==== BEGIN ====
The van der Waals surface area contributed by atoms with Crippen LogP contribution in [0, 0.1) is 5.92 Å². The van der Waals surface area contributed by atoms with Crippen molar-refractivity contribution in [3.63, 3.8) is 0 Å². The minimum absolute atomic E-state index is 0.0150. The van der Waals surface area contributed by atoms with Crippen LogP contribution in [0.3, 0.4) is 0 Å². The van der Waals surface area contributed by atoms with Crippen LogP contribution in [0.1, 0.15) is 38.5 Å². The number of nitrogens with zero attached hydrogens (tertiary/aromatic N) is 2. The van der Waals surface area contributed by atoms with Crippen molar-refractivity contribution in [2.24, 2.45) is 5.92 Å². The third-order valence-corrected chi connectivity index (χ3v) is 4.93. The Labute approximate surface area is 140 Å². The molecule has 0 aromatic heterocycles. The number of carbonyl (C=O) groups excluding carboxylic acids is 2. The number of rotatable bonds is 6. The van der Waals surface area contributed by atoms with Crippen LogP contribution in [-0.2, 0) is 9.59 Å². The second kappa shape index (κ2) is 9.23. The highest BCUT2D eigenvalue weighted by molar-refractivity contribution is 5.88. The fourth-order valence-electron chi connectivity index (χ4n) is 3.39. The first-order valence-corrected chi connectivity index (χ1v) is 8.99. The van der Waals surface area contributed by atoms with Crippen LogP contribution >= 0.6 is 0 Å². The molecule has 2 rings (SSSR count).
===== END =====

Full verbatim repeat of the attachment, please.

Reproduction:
The van der Waals surface area contributed by atoms with Crippen LogP contribution in [0, 0.1) is 5.92 Å². The van der Waals surface area contributed by atoms with Crippen molar-refractivity contribution in [3.63, 3.8) is 0 Å². The minimum absolute atomic E-state index is 0.0150. The van der Waals surface area contributed by atoms with Crippen LogP contribution in [0.3, 0.4) is 0 Å². The van der Waals surface area contributed by atoms with Crippen LogP contribution in [0.1, 0.15) is 38.5 Å². The number of nitrogens with zero attached hydrogens (tertiary/aromatic N) is 2. The van der Waals surface area contributed by atoms with Crippen molar-refractivity contribution in [2.24, 2.45) is 5.92 Å². The third-order valence-corrected chi connectivity index (χ3v) is 4.93. The Labute approximate surface area is 140 Å². The molecule has 0 aromatic heterocycles. The number of carbonyl (C=O) groups excluding carboxylic acids is 2. The number of rotatable bonds is 6. The van der Waals surface area contributed by atoms with Crippen LogP contribution in [-0.2, 0) is 9.59 Å². The second kappa shape index (κ2) is 9.23. The highest BCUT2D eigenvalue weighted by molar-refractivity contribution is 5.88. The fourth-order valence-electron chi connectivity index (χ4n) is 3.39. The first-order valence-corrected chi connectivity index (χ1v) is 8.99. The van der Waals surface area contributed by atoms with Crippen LogP contribution >= 0.6 is 0 Å². The molecule has 2 rings (SSSR count).